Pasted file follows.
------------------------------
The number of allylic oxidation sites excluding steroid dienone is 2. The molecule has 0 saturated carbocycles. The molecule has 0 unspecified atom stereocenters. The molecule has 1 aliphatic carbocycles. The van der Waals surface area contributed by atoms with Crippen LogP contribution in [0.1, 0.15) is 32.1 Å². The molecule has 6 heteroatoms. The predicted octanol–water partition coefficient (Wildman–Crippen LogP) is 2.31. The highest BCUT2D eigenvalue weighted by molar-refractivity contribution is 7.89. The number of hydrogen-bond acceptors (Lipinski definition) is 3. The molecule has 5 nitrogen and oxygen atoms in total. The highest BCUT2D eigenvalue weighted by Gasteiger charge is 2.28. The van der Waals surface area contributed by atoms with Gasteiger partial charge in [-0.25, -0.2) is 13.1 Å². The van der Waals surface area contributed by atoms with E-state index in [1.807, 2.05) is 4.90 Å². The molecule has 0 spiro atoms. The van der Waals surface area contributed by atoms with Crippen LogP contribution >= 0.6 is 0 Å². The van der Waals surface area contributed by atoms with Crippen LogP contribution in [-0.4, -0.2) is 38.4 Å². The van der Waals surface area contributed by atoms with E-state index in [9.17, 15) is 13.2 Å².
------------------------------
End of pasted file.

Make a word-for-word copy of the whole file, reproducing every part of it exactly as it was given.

The number of allylic oxidation sites excluding steroid dienone is 2. The molecule has 0 saturated carbocycles. The molecule has 0 unspecified atom stereocenters. The molecule has 1 aliphatic carbocycles. The van der Waals surface area contributed by atoms with Crippen LogP contribution in [0.1, 0.15) is 32.1 Å². The molecule has 6 heteroatoms. The predicted octanol–water partition coefficient (Wildman–Crippen LogP) is 2.31. The highest BCUT2D eigenvalue weighted by molar-refractivity contribution is 7.89. The number of hydrogen-bond acceptors (Lipinski definition) is 3. The molecule has 5 nitrogen and oxygen atoms in total. The highest BCUT2D eigenvalue weighted by Gasteiger charge is 2.28. The van der Waals surface area contributed by atoms with Gasteiger partial charge in [-0.25, -0.2) is 13.1 Å². The van der Waals surface area contributed by atoms with E-state index in [1.807, 2.05) is 4.90 Å². The molecule has 0 spiro atoms. The van der Waals surface area contributed by atoms with Crippen LogP contribution >= 0.6 is 0 Å². The van der Waals surface area contributed by atoms with Crippen LogP contribution in [-0.4, -0.2) is 38.4 Å². The van der Waals surface area contributed by atoms with E-state index in [9.17, 15) is 13.2 Å².